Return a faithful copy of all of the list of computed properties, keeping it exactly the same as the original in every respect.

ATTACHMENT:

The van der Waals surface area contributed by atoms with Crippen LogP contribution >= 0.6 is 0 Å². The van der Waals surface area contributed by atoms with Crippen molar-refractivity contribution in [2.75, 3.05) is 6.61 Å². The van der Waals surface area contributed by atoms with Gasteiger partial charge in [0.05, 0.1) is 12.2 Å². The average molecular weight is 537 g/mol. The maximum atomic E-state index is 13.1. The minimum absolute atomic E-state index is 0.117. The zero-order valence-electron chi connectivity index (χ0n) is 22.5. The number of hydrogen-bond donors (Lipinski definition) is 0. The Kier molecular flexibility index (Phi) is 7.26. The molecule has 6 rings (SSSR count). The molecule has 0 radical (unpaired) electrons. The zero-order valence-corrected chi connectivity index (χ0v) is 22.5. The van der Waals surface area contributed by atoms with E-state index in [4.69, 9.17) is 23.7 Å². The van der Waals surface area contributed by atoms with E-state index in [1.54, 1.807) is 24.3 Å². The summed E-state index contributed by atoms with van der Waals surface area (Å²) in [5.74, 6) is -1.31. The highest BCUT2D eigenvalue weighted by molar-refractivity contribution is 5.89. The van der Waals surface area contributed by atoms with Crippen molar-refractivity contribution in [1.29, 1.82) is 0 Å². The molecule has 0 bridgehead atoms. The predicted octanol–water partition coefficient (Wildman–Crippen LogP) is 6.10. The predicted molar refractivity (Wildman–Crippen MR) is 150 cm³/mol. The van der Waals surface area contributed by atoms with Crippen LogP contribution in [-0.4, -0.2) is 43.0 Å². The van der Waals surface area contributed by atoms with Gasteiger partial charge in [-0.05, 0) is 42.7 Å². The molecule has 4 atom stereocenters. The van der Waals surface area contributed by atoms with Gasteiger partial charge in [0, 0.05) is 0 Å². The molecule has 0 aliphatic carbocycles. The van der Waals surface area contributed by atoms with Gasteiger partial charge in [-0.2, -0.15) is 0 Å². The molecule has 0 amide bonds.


The van der Waals surface area contributed by atoms with Crippen LogP contribution >= 0.6 is 0 Å². The van der Waals surface area contributed by atoms with Crippen molar-refractivity contribution in [2.75, 3.05) is 6.61 Å². The van der Waals surface area contributed by atoms with Gasteiger partial charge in [0.05, 0.1) is 12.2 Å². The average molecular weight is 537 g/mol. The maximum atomic E-state index is 13.1. The minimum absolute atomic E-state index is 0.117. The zero-order valence-electron chi connectivity index (χ0n) is 22.5. The number of hydrogen-bond donors (Lipinski definition) is 0. The Kier molecular flexibility index (Phi) is 7.26. The molecule has 6 rings (SSSR count). The molecule has 0 radical (unpaired) electrons. The zero-order valence-corrected chi connectivity index (χ0v) is 22.5. The van der Waals surface area contributed by atoms with E-state index in [4.69, 9.17) is 23.7 Å². The van der Waals surface area contributed by atoms with E-state index in [1.54, 1.807) is 24.3 Å². The summed E-state index contributed by atoms with van der Waals surface area (Å²) in [5.74, 6) is -1.31. The highest BCUT2D eigenvalue weighted by molar-refractivity contribution is 5.89. The van der Waals surface area contributed by atoms with Crippen molar-refractivity contribution in [1.29, 1.82) is 0 Å². The molecule has 0 bridgehead atoms. The predicted octanol–water partition coefficient (Wildman–Crippen LogP) is 6.10. The predicted molar refractivity (Wildman–Crippen MR) is 150 cm³/mol. The van der Waals surface area contributed by atoms with Crippen LogP contribution in [-0.4, -0.2) is 43.0 Å². The van der Waals surface area contributed by atoms with Gasteiger partial charge in [-0.05, 0) is 42.7 Å². The molecule has 4 atom stereocenters. The van der Waals surface area contributed by atoms with Gasteiger partial charge in [0, 0.05) is 0 Å². The molecule has 0 aliphatic carbocycles. The van der Waals surface area contributed by atoms with Gasteiger partial charge in [-0.2, -0.15) is 0 Å². The molecule has 0 amide bonds.